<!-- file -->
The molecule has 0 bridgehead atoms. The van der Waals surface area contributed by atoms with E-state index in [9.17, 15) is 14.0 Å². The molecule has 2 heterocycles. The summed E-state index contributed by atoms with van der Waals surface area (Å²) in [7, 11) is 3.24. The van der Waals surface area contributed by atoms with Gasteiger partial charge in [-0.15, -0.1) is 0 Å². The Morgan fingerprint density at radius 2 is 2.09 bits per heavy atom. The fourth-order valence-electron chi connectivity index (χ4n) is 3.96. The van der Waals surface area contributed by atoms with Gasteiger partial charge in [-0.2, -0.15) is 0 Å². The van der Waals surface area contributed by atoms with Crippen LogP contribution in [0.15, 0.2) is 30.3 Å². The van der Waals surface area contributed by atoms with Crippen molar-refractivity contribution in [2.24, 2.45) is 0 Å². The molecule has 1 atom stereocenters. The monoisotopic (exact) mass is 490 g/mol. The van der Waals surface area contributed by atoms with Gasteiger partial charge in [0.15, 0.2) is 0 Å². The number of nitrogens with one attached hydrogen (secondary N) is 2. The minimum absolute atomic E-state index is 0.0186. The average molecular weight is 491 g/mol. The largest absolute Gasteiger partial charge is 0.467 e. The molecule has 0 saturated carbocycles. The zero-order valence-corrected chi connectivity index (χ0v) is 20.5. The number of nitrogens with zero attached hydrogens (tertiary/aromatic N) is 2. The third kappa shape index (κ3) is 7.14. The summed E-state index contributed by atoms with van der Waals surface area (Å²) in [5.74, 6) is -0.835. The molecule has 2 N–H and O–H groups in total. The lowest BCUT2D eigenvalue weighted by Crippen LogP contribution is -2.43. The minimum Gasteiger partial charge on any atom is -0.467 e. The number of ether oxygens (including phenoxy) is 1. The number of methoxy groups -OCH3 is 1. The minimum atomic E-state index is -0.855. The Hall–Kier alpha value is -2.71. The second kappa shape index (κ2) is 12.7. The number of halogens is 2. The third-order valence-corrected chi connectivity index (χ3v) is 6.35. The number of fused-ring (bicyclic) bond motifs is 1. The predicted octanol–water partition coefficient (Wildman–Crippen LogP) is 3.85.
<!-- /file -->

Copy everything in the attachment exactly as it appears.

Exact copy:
The molecule has 0 bridgehead atoms. The van der Waals surface area contributed by atoms with E-state index in [9.17, 15) is 14.0 Å². The molecule has 2 heterocycles. The summed E-state index contributed by atoms with van der Waals surface area (Å²) in [7, 11) is 3.24. The van der Waals surface area contributed by atoms with Gasteiger partial charge in [-0.15, -0.1) is 0 Å². The Morgan fingerprint density at radius 2 is 2.09 bits per heavy atom. The fourth-order valence-electron chi connectivity index (χ4n) is 3.96. The van der Waals surface area contributed by atoms with Gasteiger partial charge in [-0.2, -0.15) is 0 Å². The van der Waals surface area contributed by atoms with Crippen LogP contribution in [0.15, 0.2) is 30.3 Å². The van der Waals surface area contributed by atoms with Crippen molar-refractivity contribution in [2.24, 2.45) is 0 Å². The molecule has 1 atom stereocenters. The monoisotopic (exact) mass is 490 g/mol. The van der Waals surface area contributed by atoms with Gasteiger partial charge in [0.15, 0.2) is 0 Å². The number of nitrogens with one attached hydrogen (secondary N) is 2. The minimum absolute atomic E-state index is 0.0186. The average molecular weight is 491 g/mol. The largest absolute Gasteiger partial charge is 0.467 e. The molecule has 0 saturated carbocycles. The zero-order valence-corrected chi connectivity index (χ0v) is 20.5. The number of nitrogens with zero attached hydrogens (tertiary/aromatic N) is 2. The third kappa shape index (κ3) is 7.14. The summed E-state index contributed by atoms with van der Waals surface area (Å²) in [5.74, 6) is -0.835. The molecule has 2 N–H and O–H groups in total. The lowest BCUT2D eigenvalue weighted by Crippen LogP contribution is -2.43. The minimum Gasteiger partial charge on any atom is -0.467 e. The number of ether oxygens (including phenoxy) is 1. The number of methoxy groups -OCH3 is 1. The minimum atomic E-state index is -0.855. The Hall–Kier alpha value is -2.71. The second kappa shape index (κ2) is 12.7. The number of halogens is 2. The third-order valence-corrected chi connectivity index (χ3v) is 6.35. The number of fused-ring (bicyclic) bond motifs is 1. The predicted octanol–water partition coefficient (Wildman–Crippen LogP) is 3.85.